Perhaps it wasn't the wind that slammed the door shut, and there isn’t a flesh and blood body connected to the footsteps down the hall? Or maybe it’s just a great marketing ploy for bed & breakfasts and historical societies because people enjoy the idea of a good haunting? Not everyone believes in ghosts, but the stories and histories behind many haunted homes can be just as enticing as their "spiritual" residents. Below is a short list compiled of famous haunted homes and buildings in America. Dim the lights, sit back, and enjoy a little Halloween-flavored fun by flashlight while learning a little history along the way!*
*Many haunted houses seem to get their start from murder or untimely death. Although we have not gone into graphic details here, please note that if you search the names of the haunted homes in this article, some sites go into much more, sometimes gruesome, detail.
Alcatraz Island - San Francisco Bay, CA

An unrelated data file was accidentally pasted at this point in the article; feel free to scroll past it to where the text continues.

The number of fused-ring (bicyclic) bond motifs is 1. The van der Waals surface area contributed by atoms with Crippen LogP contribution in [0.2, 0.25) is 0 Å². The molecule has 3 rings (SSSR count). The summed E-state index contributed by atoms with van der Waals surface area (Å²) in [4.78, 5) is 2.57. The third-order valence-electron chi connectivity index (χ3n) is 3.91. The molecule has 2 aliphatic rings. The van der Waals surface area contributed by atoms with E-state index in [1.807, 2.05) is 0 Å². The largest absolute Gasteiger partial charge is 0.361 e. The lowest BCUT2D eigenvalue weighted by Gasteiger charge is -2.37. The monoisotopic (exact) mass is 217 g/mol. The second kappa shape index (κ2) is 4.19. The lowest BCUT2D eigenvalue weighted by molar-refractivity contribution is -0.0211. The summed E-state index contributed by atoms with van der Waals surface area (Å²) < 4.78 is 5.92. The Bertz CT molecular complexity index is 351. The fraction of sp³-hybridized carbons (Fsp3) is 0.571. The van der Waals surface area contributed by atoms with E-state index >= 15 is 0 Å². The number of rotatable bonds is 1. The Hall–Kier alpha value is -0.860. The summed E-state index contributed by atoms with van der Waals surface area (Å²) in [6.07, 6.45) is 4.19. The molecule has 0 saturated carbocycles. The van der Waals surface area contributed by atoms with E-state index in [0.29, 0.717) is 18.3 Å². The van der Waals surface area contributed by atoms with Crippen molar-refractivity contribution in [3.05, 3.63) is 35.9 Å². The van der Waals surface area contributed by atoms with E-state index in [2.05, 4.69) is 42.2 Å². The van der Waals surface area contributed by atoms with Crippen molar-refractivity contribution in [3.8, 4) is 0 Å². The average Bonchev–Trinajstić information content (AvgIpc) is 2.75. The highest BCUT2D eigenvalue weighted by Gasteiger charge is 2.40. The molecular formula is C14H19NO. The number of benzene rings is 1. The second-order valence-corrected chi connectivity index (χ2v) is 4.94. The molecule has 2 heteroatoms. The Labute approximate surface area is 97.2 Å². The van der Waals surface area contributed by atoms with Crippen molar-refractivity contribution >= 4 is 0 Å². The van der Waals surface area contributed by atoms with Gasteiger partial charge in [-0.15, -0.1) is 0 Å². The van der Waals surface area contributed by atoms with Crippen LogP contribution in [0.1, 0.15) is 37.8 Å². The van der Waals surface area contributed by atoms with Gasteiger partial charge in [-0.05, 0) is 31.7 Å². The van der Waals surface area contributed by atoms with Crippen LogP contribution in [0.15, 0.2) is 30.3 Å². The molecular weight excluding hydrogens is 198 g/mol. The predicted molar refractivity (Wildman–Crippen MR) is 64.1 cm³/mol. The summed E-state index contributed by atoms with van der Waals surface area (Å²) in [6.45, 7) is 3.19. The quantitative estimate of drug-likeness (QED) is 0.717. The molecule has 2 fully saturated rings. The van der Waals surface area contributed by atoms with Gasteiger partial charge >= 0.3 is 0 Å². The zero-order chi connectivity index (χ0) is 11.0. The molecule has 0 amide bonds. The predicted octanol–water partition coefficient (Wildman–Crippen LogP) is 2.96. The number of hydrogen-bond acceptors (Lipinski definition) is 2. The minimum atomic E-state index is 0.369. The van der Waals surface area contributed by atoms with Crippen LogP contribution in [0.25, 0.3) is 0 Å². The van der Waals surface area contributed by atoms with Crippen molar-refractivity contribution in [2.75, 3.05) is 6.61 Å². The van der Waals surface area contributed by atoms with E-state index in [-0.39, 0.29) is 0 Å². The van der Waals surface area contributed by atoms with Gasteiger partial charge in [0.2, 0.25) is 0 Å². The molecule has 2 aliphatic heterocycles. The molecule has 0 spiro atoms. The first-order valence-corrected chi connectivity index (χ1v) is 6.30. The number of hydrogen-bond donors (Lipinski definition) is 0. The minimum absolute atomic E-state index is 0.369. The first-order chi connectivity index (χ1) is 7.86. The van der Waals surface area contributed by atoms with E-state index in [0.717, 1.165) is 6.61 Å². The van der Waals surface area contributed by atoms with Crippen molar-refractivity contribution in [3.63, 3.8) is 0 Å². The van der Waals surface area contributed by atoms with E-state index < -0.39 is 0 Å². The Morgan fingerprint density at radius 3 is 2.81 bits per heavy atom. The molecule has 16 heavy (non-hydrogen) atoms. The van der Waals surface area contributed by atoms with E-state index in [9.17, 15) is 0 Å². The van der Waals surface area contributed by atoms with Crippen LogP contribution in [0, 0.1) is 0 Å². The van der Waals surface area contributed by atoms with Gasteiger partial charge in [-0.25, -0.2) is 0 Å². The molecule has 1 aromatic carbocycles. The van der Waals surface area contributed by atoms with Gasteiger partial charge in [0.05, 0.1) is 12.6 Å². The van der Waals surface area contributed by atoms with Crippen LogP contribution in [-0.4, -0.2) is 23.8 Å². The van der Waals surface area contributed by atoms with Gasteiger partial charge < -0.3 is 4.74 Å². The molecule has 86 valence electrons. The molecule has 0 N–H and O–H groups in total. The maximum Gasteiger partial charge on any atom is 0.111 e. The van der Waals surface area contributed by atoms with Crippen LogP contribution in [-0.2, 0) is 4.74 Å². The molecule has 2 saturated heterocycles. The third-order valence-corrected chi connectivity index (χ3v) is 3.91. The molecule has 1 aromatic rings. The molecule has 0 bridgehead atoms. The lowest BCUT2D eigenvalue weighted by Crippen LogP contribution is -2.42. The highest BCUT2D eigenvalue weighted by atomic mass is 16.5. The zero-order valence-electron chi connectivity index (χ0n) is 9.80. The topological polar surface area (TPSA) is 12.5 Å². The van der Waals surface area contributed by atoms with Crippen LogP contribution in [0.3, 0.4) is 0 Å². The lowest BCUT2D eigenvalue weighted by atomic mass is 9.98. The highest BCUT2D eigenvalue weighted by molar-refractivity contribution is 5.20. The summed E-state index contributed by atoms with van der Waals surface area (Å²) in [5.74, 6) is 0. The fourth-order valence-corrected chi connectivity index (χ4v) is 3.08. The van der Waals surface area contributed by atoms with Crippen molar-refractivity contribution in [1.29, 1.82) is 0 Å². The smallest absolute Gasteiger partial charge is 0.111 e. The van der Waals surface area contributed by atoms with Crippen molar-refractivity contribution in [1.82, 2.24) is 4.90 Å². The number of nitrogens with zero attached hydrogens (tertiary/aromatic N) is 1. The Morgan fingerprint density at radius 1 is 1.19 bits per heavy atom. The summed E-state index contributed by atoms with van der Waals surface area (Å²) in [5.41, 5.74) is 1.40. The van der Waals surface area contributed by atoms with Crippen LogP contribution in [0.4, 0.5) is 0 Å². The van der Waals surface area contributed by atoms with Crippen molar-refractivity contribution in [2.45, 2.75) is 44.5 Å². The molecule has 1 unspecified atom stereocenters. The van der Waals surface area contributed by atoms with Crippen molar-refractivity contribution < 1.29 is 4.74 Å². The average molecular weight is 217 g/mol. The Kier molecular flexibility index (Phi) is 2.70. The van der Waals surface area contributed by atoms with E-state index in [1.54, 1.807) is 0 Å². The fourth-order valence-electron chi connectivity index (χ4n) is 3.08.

The History: Not a house per se, but people "lived" there. Alcatraz started as a military fort in 1850. It was used as a military prison and then a federal prison after 1934. In 1963, the prison was closed due to the cost of operations. As a prison, Alcatraz had a reputation of being a hard place to live, where prisoners were "shut away" rather than rehabilitated. Punishments could be harsh, such as restricted diet, solitary confinement, and hard labor. There were the now infamous solitary cells like the "strip cell" and the "hole" that even made the most hardened prisoners think twice about breaking any rules.
The Haunting: This place was generating ghost stories even before being shut down. Guards retell odd tales of ghosts attacking inmates or making noises. Today, there are still many haunting "hot spots" on the island. There is the utility corridor where three escapees were gunned down; this doorway is now welded shut but many say there is the sound of clanging against the door; perhaps something, or someone, wants out? There are also reports of running in the corridors, voices in the cells and medical ward, and screams from the dungeons and isolation units.